To Lynx Lake in Arizona.

To a mountain stream in Colorado.

To Huntington Beach and the Pacific in California, with my longtime buddy Timmer.

To the blue Mediterranean at Monaco.

To a sailing day aboard the Sand Dollar II, with its captain Harry, off Guaymas, Mexico.

To working on a tan (and a drink) at a beach cottage somewhere further south on the Pacific Coast in Mexico.

To a snorkeling trip with Baseball Steve just south of Puerto Vallarta.

To a lunch with SWMBO and the BRD near the water in Baja California at Ensenada.

And a visit with Tom and Lana in Central California and a trip to San Simeon Beach.

Always the water has drawn me.

So now I'm an old man and what do I do with my time?

Frequently I'm found staring at the water.

Monday, May 2, 2016


A visit from a Mountain Jay.

And then, this morning, the Rufous Sided Towhee stopped in.

Oh, yes, it really is him.

They just keep coming in for drinks or baths.

As you can probably tell, they are holding my interest.

Sunday, May 1, 2016


The temperature didn't reach 60 here yesterday and it rained most of the day.

But that didn't stop the Goldfinch couple.

They were enjoying the birdbath for its true purpose: bathing.

One of the couple was a bit cautious while the other threw caution to the winds.

And water into the air.

Finally it became too much of a temptation and the reticent one joined the other in a communal cold water soak.

The tiny birds put on a good show for my camera before flying up into the tree to shake it all off.

All I could think was: brrrrr!

Saturday, April 30, 2016

Friday, April 29, 2016


Had I been a wee bit stealthier or quicker yesterday I would have had a great photo to begin today's edition of the Friday Funnies.

My peripheral vision detected a large shape about ten feet from my window in the back yard.

I turned and saw a huge black raven on the ground advancing toward the bird bath.

He jumped up to the rim, bent over and took a sip, apparently spotted me as I reached for my camera and lumbered away.

Oh well.

Next time.

There's always this picture, which I DIDN'T shoot.

The one above is especially for Val the Victorian who has acquired an adorable new puppywhich is half Blue Heeler and half Dachshund.

Sometimes you never know what you'll get.

Well that's curious.

I hadn't intended to do an entire post on dogs and cats.

It just sort of evolved.


Have a fabulous weekend, Gentle Readers, stay warm and safe and always . . . ALWAYS . . . remember to keep laughing.

Here, kitty-kitty.

Thursday, April 28, 2016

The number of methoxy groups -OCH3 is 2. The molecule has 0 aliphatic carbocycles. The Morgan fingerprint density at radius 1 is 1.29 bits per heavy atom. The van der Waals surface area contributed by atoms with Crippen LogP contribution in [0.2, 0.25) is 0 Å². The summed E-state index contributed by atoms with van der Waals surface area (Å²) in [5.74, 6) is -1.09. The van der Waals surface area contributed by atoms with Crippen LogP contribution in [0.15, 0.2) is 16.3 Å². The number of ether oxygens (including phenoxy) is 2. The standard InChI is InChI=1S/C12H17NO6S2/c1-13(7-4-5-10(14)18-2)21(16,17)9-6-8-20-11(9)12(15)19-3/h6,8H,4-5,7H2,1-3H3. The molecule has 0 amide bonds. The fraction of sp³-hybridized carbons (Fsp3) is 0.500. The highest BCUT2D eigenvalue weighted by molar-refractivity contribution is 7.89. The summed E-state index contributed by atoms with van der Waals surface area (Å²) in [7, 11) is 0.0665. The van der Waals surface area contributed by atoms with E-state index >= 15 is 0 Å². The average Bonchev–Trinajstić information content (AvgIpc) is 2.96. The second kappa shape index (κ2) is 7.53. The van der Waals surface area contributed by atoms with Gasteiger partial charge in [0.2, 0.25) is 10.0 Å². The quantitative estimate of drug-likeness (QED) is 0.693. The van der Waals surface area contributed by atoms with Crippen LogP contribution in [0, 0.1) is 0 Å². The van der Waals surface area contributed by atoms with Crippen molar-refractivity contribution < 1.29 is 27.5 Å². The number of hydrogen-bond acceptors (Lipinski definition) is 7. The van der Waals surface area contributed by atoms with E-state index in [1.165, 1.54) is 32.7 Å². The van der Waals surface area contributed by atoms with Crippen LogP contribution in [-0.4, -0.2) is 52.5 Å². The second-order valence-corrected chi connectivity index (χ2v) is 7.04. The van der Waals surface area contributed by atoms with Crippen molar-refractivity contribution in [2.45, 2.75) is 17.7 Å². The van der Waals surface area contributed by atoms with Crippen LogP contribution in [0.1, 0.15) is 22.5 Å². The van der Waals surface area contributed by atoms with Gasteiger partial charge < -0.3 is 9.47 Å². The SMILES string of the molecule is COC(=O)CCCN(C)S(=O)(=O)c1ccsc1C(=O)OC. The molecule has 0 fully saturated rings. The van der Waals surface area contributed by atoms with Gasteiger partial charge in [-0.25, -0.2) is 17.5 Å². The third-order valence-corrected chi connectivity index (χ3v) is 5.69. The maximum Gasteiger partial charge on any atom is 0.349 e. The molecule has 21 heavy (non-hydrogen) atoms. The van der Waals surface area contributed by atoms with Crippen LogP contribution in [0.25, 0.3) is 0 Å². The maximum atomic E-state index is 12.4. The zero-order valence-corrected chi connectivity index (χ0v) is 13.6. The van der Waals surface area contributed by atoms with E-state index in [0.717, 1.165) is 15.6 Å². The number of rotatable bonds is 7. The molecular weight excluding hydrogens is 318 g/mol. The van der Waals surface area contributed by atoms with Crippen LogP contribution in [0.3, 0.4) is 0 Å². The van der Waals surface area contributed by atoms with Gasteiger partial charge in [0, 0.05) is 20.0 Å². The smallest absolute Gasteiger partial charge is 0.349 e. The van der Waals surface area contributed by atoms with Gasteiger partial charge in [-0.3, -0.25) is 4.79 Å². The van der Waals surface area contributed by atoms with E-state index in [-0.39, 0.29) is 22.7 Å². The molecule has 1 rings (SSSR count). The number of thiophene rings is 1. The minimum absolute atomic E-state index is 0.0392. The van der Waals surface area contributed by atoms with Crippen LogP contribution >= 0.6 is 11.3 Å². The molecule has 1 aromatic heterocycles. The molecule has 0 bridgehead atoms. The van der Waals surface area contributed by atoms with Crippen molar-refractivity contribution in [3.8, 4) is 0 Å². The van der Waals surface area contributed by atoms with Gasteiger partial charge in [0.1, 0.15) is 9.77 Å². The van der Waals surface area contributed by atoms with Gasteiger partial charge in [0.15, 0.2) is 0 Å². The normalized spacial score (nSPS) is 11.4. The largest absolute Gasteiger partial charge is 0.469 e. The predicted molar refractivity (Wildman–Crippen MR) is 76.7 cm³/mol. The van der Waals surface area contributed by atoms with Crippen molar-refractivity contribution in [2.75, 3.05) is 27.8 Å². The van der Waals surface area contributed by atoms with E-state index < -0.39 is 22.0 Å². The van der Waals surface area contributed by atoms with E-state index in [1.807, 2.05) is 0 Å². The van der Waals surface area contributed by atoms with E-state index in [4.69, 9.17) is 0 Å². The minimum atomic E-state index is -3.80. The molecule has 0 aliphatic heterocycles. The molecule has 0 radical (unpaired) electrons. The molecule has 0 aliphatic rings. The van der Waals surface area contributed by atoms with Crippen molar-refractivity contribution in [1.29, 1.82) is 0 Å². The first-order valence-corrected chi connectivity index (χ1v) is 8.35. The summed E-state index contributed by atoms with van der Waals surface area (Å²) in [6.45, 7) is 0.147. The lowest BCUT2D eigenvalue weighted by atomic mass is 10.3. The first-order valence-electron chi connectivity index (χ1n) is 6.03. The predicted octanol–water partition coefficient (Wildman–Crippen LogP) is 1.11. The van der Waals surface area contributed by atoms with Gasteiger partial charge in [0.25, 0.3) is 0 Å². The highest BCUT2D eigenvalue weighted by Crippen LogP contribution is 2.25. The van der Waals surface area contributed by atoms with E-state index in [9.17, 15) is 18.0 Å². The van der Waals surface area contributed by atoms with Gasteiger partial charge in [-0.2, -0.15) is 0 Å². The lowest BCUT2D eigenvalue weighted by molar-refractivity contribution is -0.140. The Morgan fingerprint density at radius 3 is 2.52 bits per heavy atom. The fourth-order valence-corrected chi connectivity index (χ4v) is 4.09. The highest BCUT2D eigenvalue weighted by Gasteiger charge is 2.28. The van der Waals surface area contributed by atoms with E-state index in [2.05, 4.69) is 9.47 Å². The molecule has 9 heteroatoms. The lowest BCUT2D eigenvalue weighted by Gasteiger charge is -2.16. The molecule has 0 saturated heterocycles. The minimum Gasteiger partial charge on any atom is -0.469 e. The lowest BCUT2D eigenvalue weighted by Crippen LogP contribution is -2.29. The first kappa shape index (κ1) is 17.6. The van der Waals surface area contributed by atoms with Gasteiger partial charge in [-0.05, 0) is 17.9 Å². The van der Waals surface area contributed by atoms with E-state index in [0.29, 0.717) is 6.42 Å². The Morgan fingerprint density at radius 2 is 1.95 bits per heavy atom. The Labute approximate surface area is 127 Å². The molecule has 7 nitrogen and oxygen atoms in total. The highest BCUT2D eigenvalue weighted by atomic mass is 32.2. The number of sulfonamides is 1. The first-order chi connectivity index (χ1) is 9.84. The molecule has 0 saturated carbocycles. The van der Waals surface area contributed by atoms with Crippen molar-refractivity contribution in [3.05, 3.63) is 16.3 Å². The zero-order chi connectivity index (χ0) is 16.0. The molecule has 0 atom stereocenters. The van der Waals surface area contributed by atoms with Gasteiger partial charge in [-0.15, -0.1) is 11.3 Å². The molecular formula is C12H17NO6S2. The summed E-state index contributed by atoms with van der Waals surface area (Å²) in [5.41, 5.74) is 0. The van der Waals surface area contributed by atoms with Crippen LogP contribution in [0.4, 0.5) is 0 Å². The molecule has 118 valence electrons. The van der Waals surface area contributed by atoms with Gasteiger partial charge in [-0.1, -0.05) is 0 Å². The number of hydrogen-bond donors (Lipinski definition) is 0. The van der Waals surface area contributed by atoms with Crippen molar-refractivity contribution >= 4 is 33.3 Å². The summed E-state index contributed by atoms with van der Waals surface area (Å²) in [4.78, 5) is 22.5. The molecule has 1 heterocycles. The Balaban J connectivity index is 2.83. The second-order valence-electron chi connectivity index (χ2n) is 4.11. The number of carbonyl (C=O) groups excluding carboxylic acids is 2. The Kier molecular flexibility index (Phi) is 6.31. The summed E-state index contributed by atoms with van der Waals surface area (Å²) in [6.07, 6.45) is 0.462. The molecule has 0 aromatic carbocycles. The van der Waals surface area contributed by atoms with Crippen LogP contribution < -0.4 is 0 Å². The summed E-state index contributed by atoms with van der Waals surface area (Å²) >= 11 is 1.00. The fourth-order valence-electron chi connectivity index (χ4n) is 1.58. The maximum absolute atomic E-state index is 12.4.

The Western writer Zane Grey was actually a dentist from Ohio.

He came to Arizona to hunt in 1907 and became enamored of pioneer Western life.

He wrote several books which were rejected but finally broke through with Riders of the Purple Sage in 1912, which became his all-time best seller.

Grey built a cabin on the Mogollon Rim and spent several weeks a year there while on hunting trips.

He wrote in the cabin but preferred to sleep outside in a tent.

In 1929 he left Arizona, never to return, after a spat with the Arizona Game and Fish Department.

His cabin was deteriorating until a Phoenix businessman bought and restored it.

I visited it several times in the 1970's.

It was nestled among the pines in a relatively remote location.

It was always locked up when I was there but visitors could peek through the windows and view the inside as it was when Grey was there.

In 1990 a forest fire caught up with it and the cabin burned to the ground.

In the early 2000's a foundation was formed and a replica of the cabin built in Payson, where today it is a museum.

Zane Grey went on to become a millionaire writer with many books and movies made from them.

He traveled the world before dying of heart failure  at his home in Altadena, California in 1939.

Wednesday, April 27, 2016


I know because of the many emails . . . well, one . . . I get asking about the owlets I photographed in the Home Depot about a year ago that you all want to know what's going on with our local bird life.

Well, I haven't been over to that Home Depot in awhile so I don't know if there is a new family this year or not.

But in keeping with this theme, I did photograph a house finch taking a wee sip at the bird bath this morning.

A much bigger bird, one of those Rufous Towhees also stopped by for a drink but your intrepid photographer was too slow/clumsy with the camera to get a picture of him.

I did catch a tiny Goldfinch a bit later taking a dip after his sip.

The goldfinches are very flighty (heh-heh) so it's hard to catch them with the camera and this one had his head and other yellow parts turned away from me and one wing flapping in the air so you might mistake him for some kind of weird sailboat.

You just have to take my word that he was a goldfinch until I can get lucky with the camera.

I put out the hummingbird feeder a few weeks ago and had visitors in less than a day.

It amazes me how they discover the feeder so quickly.

Are their memories really that good, do you think?

Meantime my old Mexican Macaw (that's a parrot to some people) patiently keeps an eye on everything.

In spite of his size the other birds don't seem concerned about him one little whit.